Empty Days

Monday, August 23, 2004

White nights.

No sleep tonight, it would seem. In the dead of the night I decided to learn how to true a wheel... Bad idea. Ken Kifer offers helpful advice but my rear wheel is so terrifically wobbly I feel overwhelmed by the prospect of tightening so many spokes - especially since i am not at all sure I understand how this works exactly. I don't like the idea of over-doing it and then have a punctured tube because a spoke-head was tightened in a bit too boldly (already had that mysterious problem with one of the garbage wheels in my collection - upon revealing the insides found spoke-heads protruding atrociously: no wonder all the spokes felt so tight). All in all, not a good time to experiment with a working wheel - let it be as wobbly as it's always been and wobblier still. But the truing tool that I snatched from the store does seem to work even on a pretty rusty wheel (I applied some WD-40 though).

But since I am so worked up about this bike-mechanic moment, I may as well try to install that generator for head-light which is a bit too huge for my purposes though. I am pretty positive nothing will happen as the actual lamp must be thoroughly unusable at this stage in its long and unknown life (I don't even know where I got it from in the first place). How am I going to test that the generator works? Don't know yet - I have a pocket lamp: it should respond to power, no? 6v/3w.


Some hours later... Well - it doesn't make sense installing a generator on a really wobbly wheel since there are sizable gaps in contact. I don't have assembly material that could fasten it on the front-wheel which is fairly straight (forks are too wide as opposed to the rear-fork tubes). In most of my childhood bikes the generator was always on the front wheel - I guess this is way too european.

Another hilarious thing is that I am so lousy in basic physics that I don't even know how to create a test with a pocket-torch lamp and the generator. I vaguely sense that it's gotta be easy but I can't remember the required conditions. In such cases I usually appeal to my brother but this is too much of a short notice right now. In all such things a clear understanding of how electricity works is essential - unfortunately I am sadly lacking in the abc of it. Project postponed due to ignorance.


Skies are as overcast and gray and rainy as has been anounced - which also means that I may well trust that tomorrow will be very different, just as they said on tv.

I hear that weather is horribly cold in the prairies (below or quite near zero C, killing crops) and vermonters are complaining of too much rain all through july and august. I guess Montreal escaped this bad trend - we've been having fairly decent weather lately, though without those huge heat waves in July. It was not a brilliant summer but it wasn't all awful as in some other places.


Another thing that I need to find a solution to is that I have a bad back and my spine gets killed on my garbage bike. It's gotten progressively worse. I likely need to raise handlebars but the frame is made for a man and I really don't fit the profile - the handlebar will always be too far from the seat, no matter what I do (luckily they're very curved-back, so I usually ride with my hands just on the tips of it). It's also true that I haven't been able to pull out the handlebar stem on my own - it's either rusty or I am too weak, but it just doesn't bulge. This is one of the eternal problems with garbage bikes - there are things I can't handle because they're too rusty and wouldn't move and I lack mere physical force to force them out. Even changing tyres can be exhausting, often because the tyre rubber is so caked it wouldn't stretch. If my very-old rear tyre blows on the road I will likely spend the rest of the day trying to put it back. I've broken quite a few of those plastic tyre levers this way and had to use screw-drivers instead.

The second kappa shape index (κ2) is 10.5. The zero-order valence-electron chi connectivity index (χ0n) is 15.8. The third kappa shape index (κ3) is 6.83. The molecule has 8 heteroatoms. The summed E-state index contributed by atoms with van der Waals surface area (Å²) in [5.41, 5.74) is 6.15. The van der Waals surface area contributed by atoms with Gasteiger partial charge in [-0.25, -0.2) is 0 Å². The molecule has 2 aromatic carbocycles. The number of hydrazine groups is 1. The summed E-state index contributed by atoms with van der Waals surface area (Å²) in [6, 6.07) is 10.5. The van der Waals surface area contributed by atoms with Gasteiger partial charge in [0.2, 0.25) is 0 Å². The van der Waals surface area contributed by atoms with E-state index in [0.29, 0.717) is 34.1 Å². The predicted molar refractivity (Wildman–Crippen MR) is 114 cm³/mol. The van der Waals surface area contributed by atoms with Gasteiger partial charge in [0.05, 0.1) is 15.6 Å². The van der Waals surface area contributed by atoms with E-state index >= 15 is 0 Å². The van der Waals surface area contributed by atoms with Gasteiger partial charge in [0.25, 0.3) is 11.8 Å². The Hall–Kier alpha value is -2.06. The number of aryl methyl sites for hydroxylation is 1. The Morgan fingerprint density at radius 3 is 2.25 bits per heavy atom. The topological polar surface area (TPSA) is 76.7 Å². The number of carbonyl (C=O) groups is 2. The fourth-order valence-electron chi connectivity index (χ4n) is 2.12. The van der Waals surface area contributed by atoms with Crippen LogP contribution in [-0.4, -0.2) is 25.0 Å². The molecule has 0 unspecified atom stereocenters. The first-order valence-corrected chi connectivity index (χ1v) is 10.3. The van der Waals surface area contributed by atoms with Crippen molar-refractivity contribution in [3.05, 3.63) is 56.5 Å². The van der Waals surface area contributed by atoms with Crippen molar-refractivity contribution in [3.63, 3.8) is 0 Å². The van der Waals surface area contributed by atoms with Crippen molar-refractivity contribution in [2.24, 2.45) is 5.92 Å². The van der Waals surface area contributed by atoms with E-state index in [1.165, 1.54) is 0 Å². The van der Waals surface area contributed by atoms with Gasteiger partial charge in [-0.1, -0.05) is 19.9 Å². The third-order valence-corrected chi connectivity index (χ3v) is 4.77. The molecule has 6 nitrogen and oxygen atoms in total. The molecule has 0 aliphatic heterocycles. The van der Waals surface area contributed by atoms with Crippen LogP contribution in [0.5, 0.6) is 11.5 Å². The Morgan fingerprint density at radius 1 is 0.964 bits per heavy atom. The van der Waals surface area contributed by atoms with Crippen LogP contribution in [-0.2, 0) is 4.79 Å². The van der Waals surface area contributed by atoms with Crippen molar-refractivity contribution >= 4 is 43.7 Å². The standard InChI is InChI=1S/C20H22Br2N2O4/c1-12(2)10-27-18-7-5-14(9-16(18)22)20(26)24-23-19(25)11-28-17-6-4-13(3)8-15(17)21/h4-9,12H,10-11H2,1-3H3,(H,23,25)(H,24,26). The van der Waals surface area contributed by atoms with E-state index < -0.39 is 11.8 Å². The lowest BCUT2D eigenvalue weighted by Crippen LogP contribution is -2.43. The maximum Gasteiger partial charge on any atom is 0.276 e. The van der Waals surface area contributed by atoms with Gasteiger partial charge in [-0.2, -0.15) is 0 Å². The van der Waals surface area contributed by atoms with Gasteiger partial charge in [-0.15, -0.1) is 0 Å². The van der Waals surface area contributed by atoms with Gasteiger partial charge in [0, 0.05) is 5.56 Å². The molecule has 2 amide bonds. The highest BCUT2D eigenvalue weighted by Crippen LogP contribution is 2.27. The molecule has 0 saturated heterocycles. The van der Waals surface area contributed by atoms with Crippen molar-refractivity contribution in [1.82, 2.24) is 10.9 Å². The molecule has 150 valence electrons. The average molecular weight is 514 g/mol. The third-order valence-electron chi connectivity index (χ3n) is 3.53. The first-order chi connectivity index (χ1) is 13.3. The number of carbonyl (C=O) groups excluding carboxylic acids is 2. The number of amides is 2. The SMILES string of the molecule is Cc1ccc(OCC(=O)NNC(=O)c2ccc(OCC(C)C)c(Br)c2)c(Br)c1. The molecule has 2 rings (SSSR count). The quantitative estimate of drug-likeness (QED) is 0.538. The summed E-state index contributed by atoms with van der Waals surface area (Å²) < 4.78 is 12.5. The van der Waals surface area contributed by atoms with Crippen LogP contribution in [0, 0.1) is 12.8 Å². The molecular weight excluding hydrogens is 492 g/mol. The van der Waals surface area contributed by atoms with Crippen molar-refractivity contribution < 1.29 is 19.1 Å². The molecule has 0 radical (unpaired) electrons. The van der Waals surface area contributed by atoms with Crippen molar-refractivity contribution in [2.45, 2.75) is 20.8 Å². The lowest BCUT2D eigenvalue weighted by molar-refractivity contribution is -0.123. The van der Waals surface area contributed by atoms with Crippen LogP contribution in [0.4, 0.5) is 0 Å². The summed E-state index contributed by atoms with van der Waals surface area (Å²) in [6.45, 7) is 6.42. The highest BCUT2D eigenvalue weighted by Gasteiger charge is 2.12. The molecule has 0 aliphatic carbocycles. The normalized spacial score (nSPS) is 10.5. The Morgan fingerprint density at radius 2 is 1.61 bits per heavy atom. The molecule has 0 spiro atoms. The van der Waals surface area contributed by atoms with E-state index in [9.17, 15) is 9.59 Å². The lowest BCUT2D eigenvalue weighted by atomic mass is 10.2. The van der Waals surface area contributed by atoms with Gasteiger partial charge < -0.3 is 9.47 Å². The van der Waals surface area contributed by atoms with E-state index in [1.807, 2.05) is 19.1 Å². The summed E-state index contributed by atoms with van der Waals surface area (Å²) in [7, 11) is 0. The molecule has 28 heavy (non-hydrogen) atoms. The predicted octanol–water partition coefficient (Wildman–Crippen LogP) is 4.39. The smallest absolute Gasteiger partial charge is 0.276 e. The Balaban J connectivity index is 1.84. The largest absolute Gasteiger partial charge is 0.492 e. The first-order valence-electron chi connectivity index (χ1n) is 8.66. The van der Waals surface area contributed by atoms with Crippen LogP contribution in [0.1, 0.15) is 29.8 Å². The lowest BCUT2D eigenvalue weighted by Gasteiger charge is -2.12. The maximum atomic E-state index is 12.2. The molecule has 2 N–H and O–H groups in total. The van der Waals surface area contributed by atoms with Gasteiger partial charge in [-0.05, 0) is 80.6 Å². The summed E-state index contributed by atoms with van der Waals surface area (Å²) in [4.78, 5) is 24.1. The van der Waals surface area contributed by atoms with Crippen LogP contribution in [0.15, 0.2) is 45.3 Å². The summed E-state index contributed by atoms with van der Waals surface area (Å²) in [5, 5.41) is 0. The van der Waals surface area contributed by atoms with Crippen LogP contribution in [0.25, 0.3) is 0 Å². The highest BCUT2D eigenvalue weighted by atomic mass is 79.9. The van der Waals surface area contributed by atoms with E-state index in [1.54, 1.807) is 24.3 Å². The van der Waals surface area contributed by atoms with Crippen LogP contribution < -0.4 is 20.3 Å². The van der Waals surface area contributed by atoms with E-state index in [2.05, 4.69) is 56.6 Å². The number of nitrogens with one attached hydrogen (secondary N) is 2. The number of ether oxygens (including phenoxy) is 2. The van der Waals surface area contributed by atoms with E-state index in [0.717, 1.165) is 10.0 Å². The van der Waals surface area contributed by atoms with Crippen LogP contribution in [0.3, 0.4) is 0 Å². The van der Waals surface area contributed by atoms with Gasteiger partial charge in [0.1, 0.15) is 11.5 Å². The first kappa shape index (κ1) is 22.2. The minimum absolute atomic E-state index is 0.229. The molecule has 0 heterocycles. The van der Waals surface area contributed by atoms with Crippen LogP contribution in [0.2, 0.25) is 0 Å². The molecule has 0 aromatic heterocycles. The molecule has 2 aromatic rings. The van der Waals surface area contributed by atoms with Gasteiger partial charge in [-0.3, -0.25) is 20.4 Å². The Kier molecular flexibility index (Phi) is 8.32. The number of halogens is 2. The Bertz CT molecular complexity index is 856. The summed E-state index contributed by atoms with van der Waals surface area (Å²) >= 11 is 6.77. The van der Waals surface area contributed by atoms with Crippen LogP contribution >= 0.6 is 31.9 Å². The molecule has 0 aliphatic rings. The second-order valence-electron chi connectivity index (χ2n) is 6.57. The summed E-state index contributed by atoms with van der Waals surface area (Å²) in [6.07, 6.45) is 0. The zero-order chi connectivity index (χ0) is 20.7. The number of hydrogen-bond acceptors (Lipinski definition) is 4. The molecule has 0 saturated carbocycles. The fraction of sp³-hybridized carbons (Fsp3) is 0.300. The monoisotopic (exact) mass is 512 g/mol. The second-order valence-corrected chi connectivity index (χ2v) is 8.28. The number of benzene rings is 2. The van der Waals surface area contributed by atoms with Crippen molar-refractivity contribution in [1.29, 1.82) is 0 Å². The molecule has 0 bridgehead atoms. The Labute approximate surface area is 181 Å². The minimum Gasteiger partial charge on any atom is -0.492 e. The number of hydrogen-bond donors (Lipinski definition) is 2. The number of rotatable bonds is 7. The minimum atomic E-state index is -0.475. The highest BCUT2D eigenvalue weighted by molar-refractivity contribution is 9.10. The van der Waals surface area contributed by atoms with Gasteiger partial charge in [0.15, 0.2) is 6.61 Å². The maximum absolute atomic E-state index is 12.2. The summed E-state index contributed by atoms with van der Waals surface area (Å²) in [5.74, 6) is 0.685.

My worst experience was in Berlin where I found an abandoned Dutch bike and tried to fix a flat on it - the tyre was made of rubber so tough (or so old, or both) I nearly died trying to deal with it. It was a nice bike though - too bad I had to leave it in the end, it proved too much for my frail person. I can well say that such rubber is simply not found in modern bikes - even the thickest cheapest kind is still a joke compared to that 1950's monster. I wouldn't be surprised if it turned out that in those days they made tyres the same for bikes and cars.


I have a substantial growth in my right breast to the point that I am feeling it practically all the time now. It progressed a lot over July. It the growth is not malign, I wonder why it grows so fast. Will go for a full check up right after my trip. Who knows: this summer might be my last, or at least it might be my last summer of relative autonomy. Whatever fates hold in store I will accept - including lengthy waning away and early departure.

I've been asking for death too often - I am usually granted all I am asking for. Just my version of luck.


It's interesting: if I go down with cancer now, I wonder what I could say of my life up to this point. The most accurate account would be to say that it's been exceptionally chaotic and meaningless. Which does not mean that I will be glad to see it terminated - it's been a senseless ride but it's been a ride one way or another.

People live their lives in blindness - and one fine day this blind walk comes to an end, for no particular reason. There is no moral lesson to learn from this, it's only in books that life is presented in terms of meaning and subject-line. It's the biggest lie and a very comforting one too - people have to invent meaning where none exists. The stuff of reality, which is pure non-meaning, is kept incommunicado - we can't share the very heart of our lives which is made of utter meaninglessness. So we keep telling tall tales but deep down every one knows that none of this ever made sense. Nevertheless the mad ride continues for the sake of movement - and as every traveller secretly knows, movement is always more important than destination.

Life needs no justification - it's destinations and goals that always need one.

Well, it's already almost 4am, so I am definitely not going anywhere tomorrow :-0

Olympic dream continues.

Actually, I woke up at 6am this Sunday and it was such a shiny, beautiful day. I felt like taking off then and there but having slacked on preparations in previous days, there were still things needing fixing.